· Write about the first house you lived in, or the first film you saw, the first book you read – say what it meant to you and why.
· Choose something from the natural world – e.g. a starling, a river, an oak tree, or an object – e.g.paperweight, teddy, photo. Or choose an action – e.g. swimming, climbing, driving. Or choose an emotion – e.g. anger, sorrow, joy. And let that choice be your starting point for a short story, novel, poem or opinion piece.
So what are you waiting for? Go on kick the block aside and get writing!
Anne writes contemporary women's fiction. She has published two novels so far Change of Life and Displacement and her third novel Settlement – a sequel to Displacement – will be out at the end of August.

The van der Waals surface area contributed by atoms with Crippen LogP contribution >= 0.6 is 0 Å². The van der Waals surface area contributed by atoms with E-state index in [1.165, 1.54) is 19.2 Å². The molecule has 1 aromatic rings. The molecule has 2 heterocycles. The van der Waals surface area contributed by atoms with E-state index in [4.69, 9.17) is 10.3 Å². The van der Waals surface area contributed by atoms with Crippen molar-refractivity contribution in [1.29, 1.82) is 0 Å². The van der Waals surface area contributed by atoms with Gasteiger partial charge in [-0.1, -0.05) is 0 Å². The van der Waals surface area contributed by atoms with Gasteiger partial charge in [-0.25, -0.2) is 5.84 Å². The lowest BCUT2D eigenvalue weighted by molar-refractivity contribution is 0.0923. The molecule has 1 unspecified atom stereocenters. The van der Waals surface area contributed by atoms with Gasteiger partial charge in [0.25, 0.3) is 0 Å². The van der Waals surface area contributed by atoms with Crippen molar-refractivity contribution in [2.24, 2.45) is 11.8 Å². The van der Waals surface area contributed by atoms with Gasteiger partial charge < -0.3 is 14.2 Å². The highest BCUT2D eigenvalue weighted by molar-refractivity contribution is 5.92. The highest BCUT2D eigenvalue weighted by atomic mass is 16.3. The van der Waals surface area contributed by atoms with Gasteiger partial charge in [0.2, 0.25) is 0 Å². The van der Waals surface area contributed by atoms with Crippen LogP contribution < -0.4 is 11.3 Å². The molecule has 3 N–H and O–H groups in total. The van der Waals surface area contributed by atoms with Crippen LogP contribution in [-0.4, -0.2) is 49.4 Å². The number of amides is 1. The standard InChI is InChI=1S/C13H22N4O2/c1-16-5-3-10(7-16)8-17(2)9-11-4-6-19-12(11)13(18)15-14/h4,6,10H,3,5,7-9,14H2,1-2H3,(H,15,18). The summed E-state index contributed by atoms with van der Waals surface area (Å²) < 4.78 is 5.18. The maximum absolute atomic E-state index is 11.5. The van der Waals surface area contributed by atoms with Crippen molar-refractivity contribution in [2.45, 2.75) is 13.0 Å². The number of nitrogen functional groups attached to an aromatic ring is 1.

Anne's novels have been described as thoughtful, grown-up fiction where the main characters are older but no wiser and feature characters who face challenges that involve love, loss and some of life's biggest questions.
Anne is a Scot, living in the land of her birth. She's a retired teacher and when she's not writing, she's a compulsive crossworder, yoga practitioner, avid reader, keen walker and gardener. She also loves spending time with friends and family – especially her two grandchildren.
Anne has travelled all over the world and her visits to the Middle East in particular have inspired her most recent writing.
She can be a bit of a subversive old bat, but she tries to maintain a kind heart.